United States Citizenship
Naturalization is the process through which Lawful Permanent Residents (green card holders) gain U.S. citizenship. Although it is a voluntary process, there are many benefits to U.S. citizenship including:
- the right to vote;
- the right to petition for certain immediate family members;
- certain tax benefits;
- freedom from certain obligations imposed in order to maintain status as a US Permanent Resident; and
- freedom from the exposure to possible deportation.
Am I eligible for naturalization?
US Citizenship is available to foreign nationals who can demonstrate that they:
- meet continuous residence and physical residence requirements;
- have been physically present in the US for at least half of the immediately preceding five years (three years if married to a US citizen);
- are at least 18 years old;
- are able to speak, read and write simple English;
- have a knowledge and understanding of the fundamentals of the history and of the principles and form of government of the United States;
- have good moral character; and,
- will be attached to the principles of the US constitution.
There are many methods to acquire U.S. Citizenship:
- Marriage – One way to gain U.S. citizenship is by marrying a U.S. citizen. To apply for this, make sure that you are aged 18 years or above and are marrying a person who has lived in the U.S. for the past three years. You also need to ensure that you have been a permanent resident in the country for three years at minimum.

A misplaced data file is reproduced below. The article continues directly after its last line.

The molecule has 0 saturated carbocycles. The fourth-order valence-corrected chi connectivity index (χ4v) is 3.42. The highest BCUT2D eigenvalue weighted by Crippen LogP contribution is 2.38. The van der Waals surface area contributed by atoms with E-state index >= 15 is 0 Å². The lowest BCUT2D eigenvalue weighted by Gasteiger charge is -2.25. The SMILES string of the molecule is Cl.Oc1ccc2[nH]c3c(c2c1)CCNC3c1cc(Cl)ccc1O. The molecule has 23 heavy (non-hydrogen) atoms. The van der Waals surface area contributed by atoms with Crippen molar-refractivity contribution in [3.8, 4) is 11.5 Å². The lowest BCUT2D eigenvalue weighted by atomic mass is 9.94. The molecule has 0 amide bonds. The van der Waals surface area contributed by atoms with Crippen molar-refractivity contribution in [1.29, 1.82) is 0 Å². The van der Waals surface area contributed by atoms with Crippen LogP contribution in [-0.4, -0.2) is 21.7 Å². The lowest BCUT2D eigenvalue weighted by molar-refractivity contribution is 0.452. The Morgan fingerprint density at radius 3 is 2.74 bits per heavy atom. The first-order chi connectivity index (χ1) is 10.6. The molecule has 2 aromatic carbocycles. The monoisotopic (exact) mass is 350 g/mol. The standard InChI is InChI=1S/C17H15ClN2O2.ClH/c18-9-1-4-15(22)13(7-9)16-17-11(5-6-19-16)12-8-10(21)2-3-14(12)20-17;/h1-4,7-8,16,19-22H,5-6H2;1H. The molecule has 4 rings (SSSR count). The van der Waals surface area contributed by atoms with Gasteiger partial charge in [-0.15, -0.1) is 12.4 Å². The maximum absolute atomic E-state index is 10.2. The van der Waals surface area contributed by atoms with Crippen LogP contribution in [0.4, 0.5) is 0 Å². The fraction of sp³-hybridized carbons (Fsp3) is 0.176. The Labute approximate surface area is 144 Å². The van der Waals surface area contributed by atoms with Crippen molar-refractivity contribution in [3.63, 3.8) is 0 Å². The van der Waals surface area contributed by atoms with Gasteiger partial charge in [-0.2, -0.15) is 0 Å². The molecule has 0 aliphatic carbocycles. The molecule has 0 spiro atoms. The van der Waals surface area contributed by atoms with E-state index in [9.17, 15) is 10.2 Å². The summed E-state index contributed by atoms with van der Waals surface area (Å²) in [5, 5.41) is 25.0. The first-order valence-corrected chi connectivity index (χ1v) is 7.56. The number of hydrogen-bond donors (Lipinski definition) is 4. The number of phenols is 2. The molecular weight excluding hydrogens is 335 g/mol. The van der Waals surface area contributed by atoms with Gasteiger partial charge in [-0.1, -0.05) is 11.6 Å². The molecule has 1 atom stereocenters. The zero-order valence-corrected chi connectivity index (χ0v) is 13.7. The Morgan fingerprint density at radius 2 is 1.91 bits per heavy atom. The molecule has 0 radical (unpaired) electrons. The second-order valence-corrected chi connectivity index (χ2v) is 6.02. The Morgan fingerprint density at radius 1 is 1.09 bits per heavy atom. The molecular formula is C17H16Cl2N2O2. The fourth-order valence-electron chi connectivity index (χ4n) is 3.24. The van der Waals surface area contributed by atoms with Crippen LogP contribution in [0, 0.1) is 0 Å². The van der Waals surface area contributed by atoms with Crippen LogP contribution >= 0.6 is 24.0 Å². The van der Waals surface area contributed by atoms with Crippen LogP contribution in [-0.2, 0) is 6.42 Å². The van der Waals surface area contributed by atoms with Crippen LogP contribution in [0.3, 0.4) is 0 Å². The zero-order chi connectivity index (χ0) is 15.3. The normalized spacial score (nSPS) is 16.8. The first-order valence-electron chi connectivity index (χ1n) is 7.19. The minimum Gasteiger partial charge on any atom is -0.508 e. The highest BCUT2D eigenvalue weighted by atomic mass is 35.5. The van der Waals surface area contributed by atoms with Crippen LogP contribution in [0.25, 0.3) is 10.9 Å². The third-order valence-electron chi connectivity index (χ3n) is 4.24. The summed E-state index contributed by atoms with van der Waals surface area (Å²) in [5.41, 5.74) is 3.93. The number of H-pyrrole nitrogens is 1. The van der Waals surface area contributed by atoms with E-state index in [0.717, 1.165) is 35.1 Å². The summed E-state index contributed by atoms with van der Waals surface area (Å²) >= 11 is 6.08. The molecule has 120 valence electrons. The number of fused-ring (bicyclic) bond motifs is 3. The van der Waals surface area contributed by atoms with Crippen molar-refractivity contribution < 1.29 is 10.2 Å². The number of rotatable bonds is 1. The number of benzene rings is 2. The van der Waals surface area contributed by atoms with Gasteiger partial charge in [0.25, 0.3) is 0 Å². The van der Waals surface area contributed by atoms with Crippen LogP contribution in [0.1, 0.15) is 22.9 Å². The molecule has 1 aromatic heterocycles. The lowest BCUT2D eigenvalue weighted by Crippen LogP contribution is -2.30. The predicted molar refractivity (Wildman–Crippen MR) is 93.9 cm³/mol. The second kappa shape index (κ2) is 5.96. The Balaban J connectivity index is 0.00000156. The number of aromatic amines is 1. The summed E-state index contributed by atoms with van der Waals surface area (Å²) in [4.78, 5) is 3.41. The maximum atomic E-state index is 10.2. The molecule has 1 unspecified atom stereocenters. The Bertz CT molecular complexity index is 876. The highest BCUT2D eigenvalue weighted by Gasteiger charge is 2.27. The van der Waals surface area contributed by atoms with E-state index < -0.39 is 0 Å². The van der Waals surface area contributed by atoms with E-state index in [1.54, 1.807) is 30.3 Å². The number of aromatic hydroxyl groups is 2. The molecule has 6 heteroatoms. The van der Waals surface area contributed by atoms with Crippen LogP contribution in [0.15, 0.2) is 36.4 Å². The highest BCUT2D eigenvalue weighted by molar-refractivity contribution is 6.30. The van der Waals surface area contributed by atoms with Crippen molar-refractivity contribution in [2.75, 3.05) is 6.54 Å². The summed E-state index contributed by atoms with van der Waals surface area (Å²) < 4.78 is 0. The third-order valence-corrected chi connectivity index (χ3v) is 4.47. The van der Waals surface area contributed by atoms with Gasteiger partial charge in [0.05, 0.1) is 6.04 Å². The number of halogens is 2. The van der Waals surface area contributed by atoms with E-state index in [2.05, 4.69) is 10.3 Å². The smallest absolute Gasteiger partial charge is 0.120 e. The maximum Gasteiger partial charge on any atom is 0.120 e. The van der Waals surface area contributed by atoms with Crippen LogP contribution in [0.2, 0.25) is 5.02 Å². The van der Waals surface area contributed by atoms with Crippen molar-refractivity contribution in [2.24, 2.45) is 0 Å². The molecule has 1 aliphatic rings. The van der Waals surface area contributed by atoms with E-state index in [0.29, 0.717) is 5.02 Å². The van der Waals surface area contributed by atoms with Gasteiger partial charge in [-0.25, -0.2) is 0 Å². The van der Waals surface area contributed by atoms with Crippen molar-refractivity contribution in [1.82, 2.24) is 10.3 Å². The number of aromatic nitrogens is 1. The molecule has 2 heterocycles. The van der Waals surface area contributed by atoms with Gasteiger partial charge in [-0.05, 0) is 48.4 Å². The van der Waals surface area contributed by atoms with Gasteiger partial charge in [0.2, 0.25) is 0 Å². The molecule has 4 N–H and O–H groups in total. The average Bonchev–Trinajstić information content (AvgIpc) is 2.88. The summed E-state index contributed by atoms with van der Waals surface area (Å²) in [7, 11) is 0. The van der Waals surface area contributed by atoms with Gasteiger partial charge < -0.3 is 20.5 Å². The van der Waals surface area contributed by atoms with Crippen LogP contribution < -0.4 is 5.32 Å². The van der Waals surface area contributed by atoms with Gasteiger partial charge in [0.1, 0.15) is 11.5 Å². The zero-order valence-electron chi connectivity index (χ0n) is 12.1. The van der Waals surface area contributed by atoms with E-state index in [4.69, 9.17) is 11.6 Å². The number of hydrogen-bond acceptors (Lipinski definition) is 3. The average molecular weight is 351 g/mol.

- Armed Forces – Members of U.S. Armed Forces who are a non-citizens can also gain U.S. citizenship if they fulfill eligibility requirements. The process is simple and straightforward.
- Through parents – You are suitable to achieve U.S. citizenship through your parents as well. Generally, there are two ways for this:
- By birth
- After birth and before turning 18 years old.
- Green Card Naturalization – Naturalization can be referred to as a process of granting U.S. citizenship to an immigrant after they fulfill all the obligations established in the Immigration and Nationality Act. To apply for the process of naturalization, you need to file an application. Also, you will undergo a naturalization self-test.
Significant absences from the United States may affect your ability to retain your Lawful Permanent Resident status, and your eligibility to apply for naturalization.
Under certain circumstances, Lawful Permanent Residents who are spouses of US citizens temporarily stationed abroad, ministers, or military applicants may be eligible to apply for naturalization without meeting the standard continuous residence and physical presence requirements.
The United States allows dual nationality but your country’s laws may not. You may wish to contact your consulate or embassy to inquire about your home country’s position on dual nationality.
The information contained on this site should not be viewed as legal advice and should not be relied upon without specific legal counsel being sought. Each individual has unique needs and circumstances. Please contact the immigration lawyer to arrange a consultation to determine whether you are eligible for naturalization.